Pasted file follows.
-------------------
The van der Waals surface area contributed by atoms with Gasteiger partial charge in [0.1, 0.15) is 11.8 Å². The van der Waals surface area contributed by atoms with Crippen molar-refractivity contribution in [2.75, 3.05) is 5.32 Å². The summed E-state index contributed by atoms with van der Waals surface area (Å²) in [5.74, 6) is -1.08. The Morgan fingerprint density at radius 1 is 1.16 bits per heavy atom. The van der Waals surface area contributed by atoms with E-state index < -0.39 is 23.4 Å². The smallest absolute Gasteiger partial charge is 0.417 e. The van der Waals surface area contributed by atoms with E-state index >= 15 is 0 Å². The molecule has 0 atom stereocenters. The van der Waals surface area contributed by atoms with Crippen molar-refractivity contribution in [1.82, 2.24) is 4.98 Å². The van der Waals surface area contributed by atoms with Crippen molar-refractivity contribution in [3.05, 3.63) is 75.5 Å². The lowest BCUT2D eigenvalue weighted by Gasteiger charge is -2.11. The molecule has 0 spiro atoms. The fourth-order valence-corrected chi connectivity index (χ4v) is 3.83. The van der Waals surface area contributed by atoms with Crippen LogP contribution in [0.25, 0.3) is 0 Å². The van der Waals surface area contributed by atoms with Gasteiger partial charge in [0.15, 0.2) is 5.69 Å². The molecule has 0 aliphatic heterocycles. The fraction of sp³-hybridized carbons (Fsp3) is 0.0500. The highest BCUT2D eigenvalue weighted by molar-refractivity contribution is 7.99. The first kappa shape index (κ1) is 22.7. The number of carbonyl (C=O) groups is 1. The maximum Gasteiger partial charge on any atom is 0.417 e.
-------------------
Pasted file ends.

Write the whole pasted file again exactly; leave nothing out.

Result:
The van der Waals surface area contributed by atoms with Gasteiger partial charge in [0.1, 0.15) is 11.8 Å². The van der Waals surface area contributed by atoms with Crippen molar-refractivity contribution in [2.75, 3.05) is 5.32 Å². The summed E-state index contributed by atoms with van der Waals surface area (Å²) in [5.74, 6) is -1.08. The Morgan fingerprint density at radius 1 is 1.16 bits per heavy atom. The van der Waals surface area contributed by atoms with E-state index < -0.39 is 23.4 Å². The smallest absolute Gasteiger partial charge is 0.417 e. The van der Waals surface area contributed by atoms with E-state index >= 15 is 0 Å². The molecule has 0 atom stereocenters. The van der Waals surface area contributed by atoms with Crippen molar-refractivity contribution in [1.82, 2.24) is 4.98 Å². The van der Waals surface area contributed by atoms with Crippen molar-refractivity contribution in [3.05, 3.63) is 75.5 Å². The lowest BCUT2D eigenvalue weighted by Gasteiger charge is -2.11. The molecule has 0 spiro atoms. The fourth-order valence-corrected chi connectivity index (χ4v) is 3.83. The van der Waals surface area contributed by atoms with Crippen LogP contribution in [0.25, 0.3) is 0 Å². The van der Waals surface area contributed by atoms with Gasteiger partial charge in [0.15, 0.2) is 5.69 Å². The molecule has 0 aliphatic heterocycles. The fraction of sp³-hybridized carbons (Fsp3) is 0.0500. The highest BCUT2D eigenvalue weighted by molar-refractivity contribution is 7.99. The first kappa shape index (κ1) is 22.7. The number of carbonyl (C=O) groups is 1. The maximum Gasteiger partial charge on any atom is 0.417 e.